“Friends, the time has fully come for us to cease to waste all our precious hours in discussing questions of mystical theology and speculative faith, and adopt the plain practical principles taught by Jesus of Nazareth (Pellaur, 214).”
“I was born and reared a Quaker, and am one still… but today all sectarian creeds and all political policies sink into utter insignificance compared with the essence of religion and the fundamental principle of government – equal rights (Pellaur, 200).”
“…upon it may stand the representatives of all creeds and no creeds – Jew and Christian, Protestant or Catholic, Gentile or Mormon, pagan or atheist… We never inquired what anybody’s religion is (Pellaur, 193).”
“…God never answered his (Frederick Douglass) prayers until he prayed with his heels. And so, dear friends, He never will answer yours… until you are able to pray with your ballots (Pellaur, 198).”
“I pray every single second of my life; not on my knees, but with my work. My prayer is to lift woman to equality with man. Work and worship are one with me (199).”
“The women would bring the men around in time; they could accomplish much by their moral influence; in this they resembled ministers (198).”
“And I shall earnestly and persistently continue to urge all women to the practical recognition of the old revolutionary maxim, that ‘Resistance to tyranny is obedience to God.’ (Anthony, S., 85).”
Heaven – “And, we, dear old friend, shall move on to the next sphere of existence – higher and larger, we cannot fail to believe, and one where women will not be placed in an inferior position but will be welcomed on a plane of perfect intellectual and spiritual equality (192).”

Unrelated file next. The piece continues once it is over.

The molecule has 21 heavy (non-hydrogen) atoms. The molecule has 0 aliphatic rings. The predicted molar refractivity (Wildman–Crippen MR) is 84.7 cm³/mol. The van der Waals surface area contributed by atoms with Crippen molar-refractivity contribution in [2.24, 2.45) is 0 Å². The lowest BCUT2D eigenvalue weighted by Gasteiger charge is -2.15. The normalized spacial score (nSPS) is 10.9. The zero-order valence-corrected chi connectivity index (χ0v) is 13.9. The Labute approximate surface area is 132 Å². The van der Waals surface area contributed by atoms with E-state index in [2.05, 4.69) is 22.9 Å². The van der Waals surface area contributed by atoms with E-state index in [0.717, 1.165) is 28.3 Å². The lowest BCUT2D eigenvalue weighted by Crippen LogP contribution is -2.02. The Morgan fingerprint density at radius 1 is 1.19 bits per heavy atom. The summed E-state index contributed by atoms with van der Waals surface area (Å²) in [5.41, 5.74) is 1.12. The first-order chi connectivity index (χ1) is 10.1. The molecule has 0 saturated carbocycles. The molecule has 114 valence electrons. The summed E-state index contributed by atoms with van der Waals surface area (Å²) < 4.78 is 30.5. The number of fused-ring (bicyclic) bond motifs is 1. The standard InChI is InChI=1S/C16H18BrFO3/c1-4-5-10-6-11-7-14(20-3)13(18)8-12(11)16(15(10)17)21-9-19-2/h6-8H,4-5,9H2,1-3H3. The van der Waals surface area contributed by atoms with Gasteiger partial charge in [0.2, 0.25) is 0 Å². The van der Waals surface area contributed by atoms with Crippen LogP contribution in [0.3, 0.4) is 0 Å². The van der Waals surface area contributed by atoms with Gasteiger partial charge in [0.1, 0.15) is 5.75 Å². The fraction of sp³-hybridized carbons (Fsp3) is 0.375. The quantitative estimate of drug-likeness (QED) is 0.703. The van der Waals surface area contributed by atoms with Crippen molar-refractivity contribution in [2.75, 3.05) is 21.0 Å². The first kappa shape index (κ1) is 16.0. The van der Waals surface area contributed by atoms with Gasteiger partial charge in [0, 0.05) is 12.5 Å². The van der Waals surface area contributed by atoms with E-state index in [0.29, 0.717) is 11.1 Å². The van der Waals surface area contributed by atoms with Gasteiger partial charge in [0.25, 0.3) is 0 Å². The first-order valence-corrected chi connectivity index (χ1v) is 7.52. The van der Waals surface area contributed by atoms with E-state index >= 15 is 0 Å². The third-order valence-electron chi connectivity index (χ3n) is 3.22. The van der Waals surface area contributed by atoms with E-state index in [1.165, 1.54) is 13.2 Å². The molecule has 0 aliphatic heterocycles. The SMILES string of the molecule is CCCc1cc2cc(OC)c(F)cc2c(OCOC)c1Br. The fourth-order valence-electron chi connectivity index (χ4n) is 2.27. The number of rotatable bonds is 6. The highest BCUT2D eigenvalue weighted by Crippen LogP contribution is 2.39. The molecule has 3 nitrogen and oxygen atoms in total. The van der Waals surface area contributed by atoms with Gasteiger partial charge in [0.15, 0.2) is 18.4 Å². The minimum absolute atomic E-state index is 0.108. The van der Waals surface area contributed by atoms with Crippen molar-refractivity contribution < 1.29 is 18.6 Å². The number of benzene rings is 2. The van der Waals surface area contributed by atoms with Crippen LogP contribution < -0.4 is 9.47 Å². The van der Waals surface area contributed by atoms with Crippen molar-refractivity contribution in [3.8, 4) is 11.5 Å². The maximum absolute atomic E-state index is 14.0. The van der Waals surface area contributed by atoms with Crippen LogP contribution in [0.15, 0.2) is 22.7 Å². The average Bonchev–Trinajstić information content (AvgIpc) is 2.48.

“When the mother of Christ shall be made the true model of womanhood, when the office of maternity shall be held sacred and the mother shall consecrate herself, as did Mary, to the one idea of bringing forth the Christ Child, then, and not till then, will this earth see a new order of men and women, prone to good rather than evil (189).”
“I think when we he have asked for equal rights and equal opportunities for women, it has been because we have always remembered that woman was the child of God just as much as man… (208).”
“She must feel herself accountable to God alone for every act, fearing and obeying no man, save where his will is in line with her own brightest idea of divine law (189).”
“It has been a holy week to those who are not wont to think that religion depends on times and season, but on consecration to right purposes and great philanthropic and human enterprises (208).”
“I am a full and firm believer in the revelation that it is through woman that the race is to be redeemed. And it is because of this faith that I ask for her immediate and unconditional emancipation from all political, industrial, social, and religious subjection (189).”